• Leadership — Job requires a willingness to lead, take charge, and offer opinions and direction.
  • Social Orientation — Job requires preferring to work with others rather than alone, and being personally connected with others on the job.
  • Analytical Thinking — Job requires analyzing information and using logic to address work-related issues and problems.
  • Integrity — Job requires being honest and ethical.
  • Innovation — Job requires creativity and alternative thinking to develop new ideas for and answers to work-related problems.
  • Persistence — Job requires persistence in the face of obstacles.
  • Achievement/Effort — Job requires establishing and maintaining personally challenging achievement goals and exerting effort toward mastering tasks.

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Work Values

  • Support — Occupations that satisfy this work value offer supportive management that stands behind employees. Corresponding needs are Company Policies, Supervision: Human Relations and Supervision: Technical.
  • Relationships — Occupations that satisfy this work value allow employees to provide service to others and work with co-workers in a friendly non-competitive environment. Corresponding needs are Co-workers, Moral Values and Social Service.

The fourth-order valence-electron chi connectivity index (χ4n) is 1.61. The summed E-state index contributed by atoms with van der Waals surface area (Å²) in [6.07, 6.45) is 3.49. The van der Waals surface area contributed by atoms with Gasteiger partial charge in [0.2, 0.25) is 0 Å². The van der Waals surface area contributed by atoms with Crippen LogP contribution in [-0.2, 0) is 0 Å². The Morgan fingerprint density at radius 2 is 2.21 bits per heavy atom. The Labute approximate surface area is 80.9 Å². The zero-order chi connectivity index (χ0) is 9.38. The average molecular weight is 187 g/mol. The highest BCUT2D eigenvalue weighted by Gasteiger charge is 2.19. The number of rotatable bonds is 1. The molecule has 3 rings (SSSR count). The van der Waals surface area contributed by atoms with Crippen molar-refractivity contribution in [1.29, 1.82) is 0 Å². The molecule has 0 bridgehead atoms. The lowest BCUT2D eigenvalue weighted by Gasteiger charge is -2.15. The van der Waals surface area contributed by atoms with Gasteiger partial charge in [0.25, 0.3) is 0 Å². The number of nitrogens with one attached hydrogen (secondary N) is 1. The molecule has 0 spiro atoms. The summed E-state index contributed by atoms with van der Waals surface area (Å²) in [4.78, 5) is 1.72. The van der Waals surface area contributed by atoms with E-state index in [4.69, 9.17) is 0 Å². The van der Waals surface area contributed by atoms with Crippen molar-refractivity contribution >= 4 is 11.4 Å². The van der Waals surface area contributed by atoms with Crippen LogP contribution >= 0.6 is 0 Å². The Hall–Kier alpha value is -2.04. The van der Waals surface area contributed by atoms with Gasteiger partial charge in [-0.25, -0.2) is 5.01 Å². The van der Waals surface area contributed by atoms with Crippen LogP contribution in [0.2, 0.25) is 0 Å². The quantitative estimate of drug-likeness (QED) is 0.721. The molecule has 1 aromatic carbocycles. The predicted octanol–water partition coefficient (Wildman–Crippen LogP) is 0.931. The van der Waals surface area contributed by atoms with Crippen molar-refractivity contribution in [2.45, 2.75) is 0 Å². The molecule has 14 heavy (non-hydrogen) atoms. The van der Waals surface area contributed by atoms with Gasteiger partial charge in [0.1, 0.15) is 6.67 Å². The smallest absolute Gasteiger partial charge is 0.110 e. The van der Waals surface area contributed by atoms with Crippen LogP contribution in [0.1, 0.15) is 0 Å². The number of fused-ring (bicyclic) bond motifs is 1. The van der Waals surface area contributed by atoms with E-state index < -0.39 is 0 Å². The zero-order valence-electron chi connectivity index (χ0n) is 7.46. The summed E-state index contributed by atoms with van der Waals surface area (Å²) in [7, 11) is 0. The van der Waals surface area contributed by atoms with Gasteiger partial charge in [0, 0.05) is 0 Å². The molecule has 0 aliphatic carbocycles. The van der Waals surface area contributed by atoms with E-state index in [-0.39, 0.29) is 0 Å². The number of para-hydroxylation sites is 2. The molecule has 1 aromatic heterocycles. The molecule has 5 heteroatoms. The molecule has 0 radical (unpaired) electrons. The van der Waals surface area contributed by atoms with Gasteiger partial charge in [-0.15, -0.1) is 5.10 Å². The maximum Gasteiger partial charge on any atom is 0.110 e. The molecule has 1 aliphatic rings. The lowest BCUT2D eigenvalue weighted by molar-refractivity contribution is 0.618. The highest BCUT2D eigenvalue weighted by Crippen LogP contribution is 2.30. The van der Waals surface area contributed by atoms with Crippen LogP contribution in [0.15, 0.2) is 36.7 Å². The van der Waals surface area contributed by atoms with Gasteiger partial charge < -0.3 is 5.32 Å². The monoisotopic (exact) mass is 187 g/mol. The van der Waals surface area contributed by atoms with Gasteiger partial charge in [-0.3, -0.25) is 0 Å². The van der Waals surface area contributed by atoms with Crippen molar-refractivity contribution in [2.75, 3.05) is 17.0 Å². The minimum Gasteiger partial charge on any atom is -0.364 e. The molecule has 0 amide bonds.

• Working Conditions — Occupations that satisfy this work value offer job security and good working conditions. Corresponding needs are Activity, Compensation, Independence, Security, Variety and Working Conditions.

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Related Occupations

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Wages & Employment Trends

Median wages (2015) $25.97 hourly, $54,020 annual
State wages Local Salary Info
 
Employment (2014) 22,000 employees
Projected growth (2014-2024) Decline (-2% or lower) Decline (-2% or lower)
Projected job openings (2014-2024) 8,400
State trends Employment Trends
 
Top industries (2014)

Source: Bureau of Labor Statistics 2015 wage data external site and 2014-2024 employment projections external site. "Projected growth" represents the estimated change in total employment over the projections period (2014-2024). "Projected job openings" represent openings due to growth and replacement.

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Job Openings on the Web

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Sources of Additional Information

Disclaimer: Sources are listed to provide additional information on related jobs, specialties, and/or industries. Links to non-DOL Internet sites are provided for your convenience and do not constitute an endorsement.

  • Railroad workers external site. Bureau of Labor Statistics, U.S. Department of Labor. Occupational Outlook Handbook, 2016-17 Edition.